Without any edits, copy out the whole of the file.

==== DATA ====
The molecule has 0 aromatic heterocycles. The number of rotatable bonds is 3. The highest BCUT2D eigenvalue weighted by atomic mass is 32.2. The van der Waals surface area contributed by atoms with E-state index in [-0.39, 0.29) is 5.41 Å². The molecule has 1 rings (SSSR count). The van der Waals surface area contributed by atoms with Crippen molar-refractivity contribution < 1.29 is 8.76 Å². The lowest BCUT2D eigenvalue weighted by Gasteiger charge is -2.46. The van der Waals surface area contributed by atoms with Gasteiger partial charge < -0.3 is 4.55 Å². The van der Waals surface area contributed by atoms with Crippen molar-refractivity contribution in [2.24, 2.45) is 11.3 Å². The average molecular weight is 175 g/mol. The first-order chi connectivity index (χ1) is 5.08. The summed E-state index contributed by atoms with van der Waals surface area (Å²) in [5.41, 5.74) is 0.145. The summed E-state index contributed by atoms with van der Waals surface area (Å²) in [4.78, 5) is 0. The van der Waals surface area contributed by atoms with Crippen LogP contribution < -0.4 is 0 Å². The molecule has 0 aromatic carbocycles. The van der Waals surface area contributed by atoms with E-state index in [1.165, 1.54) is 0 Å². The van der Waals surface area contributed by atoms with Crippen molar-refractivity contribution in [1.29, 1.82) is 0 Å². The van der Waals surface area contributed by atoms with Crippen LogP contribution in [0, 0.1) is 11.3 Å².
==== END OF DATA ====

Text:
The molecule has 0 aromatic heterocycles. The number of rotatable bonds is 3. The highest BCUT2D eigenvalue weighted by atomic mass is 32.2. The van der Waals surface area contributed by atoms with E-state index in [-0.39, 0.29) is 5.41 Å². The molecule has 1 rings (SSSR count). The van der Waals surface area contributed by atoms with Crippen molar-refractivity contribution < 1.29 is 8.76 Å². The lowest BCUT2D eigenvalue weighted by Gasteiger charge is -2.46. The van der Waals surface area contributed by atoms with Gasteiger partial charge < -0.3 is 4.55 Å². The van der Waals surface area contributed by atoms with Crippen molar-refractivity contribution in [2.24, 2.45) is 11.3 Å². The average molecular weight is 175 g/mol. The first-order chi connectivity index (χ1) is 5.08. The summed E-state index contributed by atoms with van der Waals surface area (Å²) in [5.41, 5.74) is 0.145. The summed E-state index contributed by atoms with van der Waals surface area (Å²) in [4.78, 5) is 0. The van der Waals surface area contributed by atoms with Crippen LogP contribution < -0.4 is 0 Å². The molecule has 0 aromatic carbocycles. The van der Waals surface area contributed by atoms with E-state index in [1.165, 1.54) is 0 Å². The van der Waals surface area contributed by atoms with Crippen molar-refractivity contribution in [1.29, 1.82) is 0 Å². The van der Waals surface area contributed by atoms with Crippen LogP contribution in [0, 0.1) is 11.3 Å².